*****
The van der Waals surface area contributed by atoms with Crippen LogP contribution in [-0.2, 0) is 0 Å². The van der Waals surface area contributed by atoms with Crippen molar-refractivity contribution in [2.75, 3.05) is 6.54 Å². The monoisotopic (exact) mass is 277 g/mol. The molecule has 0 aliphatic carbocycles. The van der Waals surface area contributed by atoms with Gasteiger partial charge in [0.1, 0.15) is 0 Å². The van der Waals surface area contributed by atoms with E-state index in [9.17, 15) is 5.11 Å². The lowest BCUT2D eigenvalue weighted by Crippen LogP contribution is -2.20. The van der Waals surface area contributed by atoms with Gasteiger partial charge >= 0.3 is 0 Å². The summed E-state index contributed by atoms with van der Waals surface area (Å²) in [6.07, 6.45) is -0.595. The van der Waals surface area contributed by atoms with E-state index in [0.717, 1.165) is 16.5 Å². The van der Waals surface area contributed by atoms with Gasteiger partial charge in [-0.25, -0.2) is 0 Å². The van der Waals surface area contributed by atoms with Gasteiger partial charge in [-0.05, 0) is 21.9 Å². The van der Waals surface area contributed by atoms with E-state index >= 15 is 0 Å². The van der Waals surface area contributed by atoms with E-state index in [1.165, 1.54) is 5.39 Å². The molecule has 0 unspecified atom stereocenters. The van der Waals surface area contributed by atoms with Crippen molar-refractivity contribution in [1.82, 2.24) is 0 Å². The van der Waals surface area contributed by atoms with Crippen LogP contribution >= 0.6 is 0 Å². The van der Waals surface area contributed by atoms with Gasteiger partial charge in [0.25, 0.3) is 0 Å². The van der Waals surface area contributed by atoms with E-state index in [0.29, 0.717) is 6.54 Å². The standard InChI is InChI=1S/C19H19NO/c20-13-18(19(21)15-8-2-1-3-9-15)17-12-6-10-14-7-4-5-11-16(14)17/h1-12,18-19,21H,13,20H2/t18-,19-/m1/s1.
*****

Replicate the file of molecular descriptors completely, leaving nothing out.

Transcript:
The van der Waals surface area contributed by atoms with Crippen LogP contribution in [-0.2, 0) is 0 Å². The van der Waals surface area contributed by atoms with Crippen molar-refractivity contribution in [2.75, 3.05) is 6.54 Å². The monoisotopic (exact) mass is 277 g/mol. The molecule has 0 aliphatic carbocycles. The van der Waals surface area contributed by atoms with Gasteiger partial charge in [0.1, 0.15) is 0 Å². The van der Waals surface area contributed by atoms with E-state index in [9.17, 15) is 5.11 Å². The lowest BCUT2D eigenvalue weighted by Crippen LogP contribution is -2.20. The van der Waals surface area contributed by atoms with Gasteiger partial charge >= 0.3 is 0 Å². The summed E-state index contributed by atoms with van der Waals surface area (Å²) in [6.07, 6.45) is -0.595. The van der Waals surface area contributed by atoms with E-state index in [0.717, 1.165) is 16.5 Å². The van der Waals surface area contributed by atoms with Gasteiger partial charge in [-0.25, -0.2) is 0 Å². The van der Waals surface area contributed by atoms with Gasteiger partial charge in [-0.05, 0) is 21.9 Å². The van der Waals surface area contributed by atoms with E-state index >= 15 is 0 Å². The van der Waals surface area contributed by atoms with E-state index in [1.165, 1.54) is 5.39 Å². The molecule has 0 unspecified atom stereocenters. The van der Waals surface area contributed by atoms with Crippen molar-refractivity contribution in [1.82, 2.24) is 0 Å². The van der Waals surface area contributed by atoms with Crippen LogP contribution >= 0.6 is 0 Å². The van der Waals surface area contributed by atoms with Gasteiger partial charge in [0.25, 0.3) is 0 Å². The van der Waals surface area contributed by atoms with E-state index in [0.29, 0.717) is 6.54 Å². The standard InChI is InChI=1S/C19H19NO/c20-13-18(19(21)15-8-2-1-3-9-15)17-12-6-10-14-7-4-5-11-16(14)17/h1-12,18-19,21H,13,20H2/t18-,19-/m1/s1.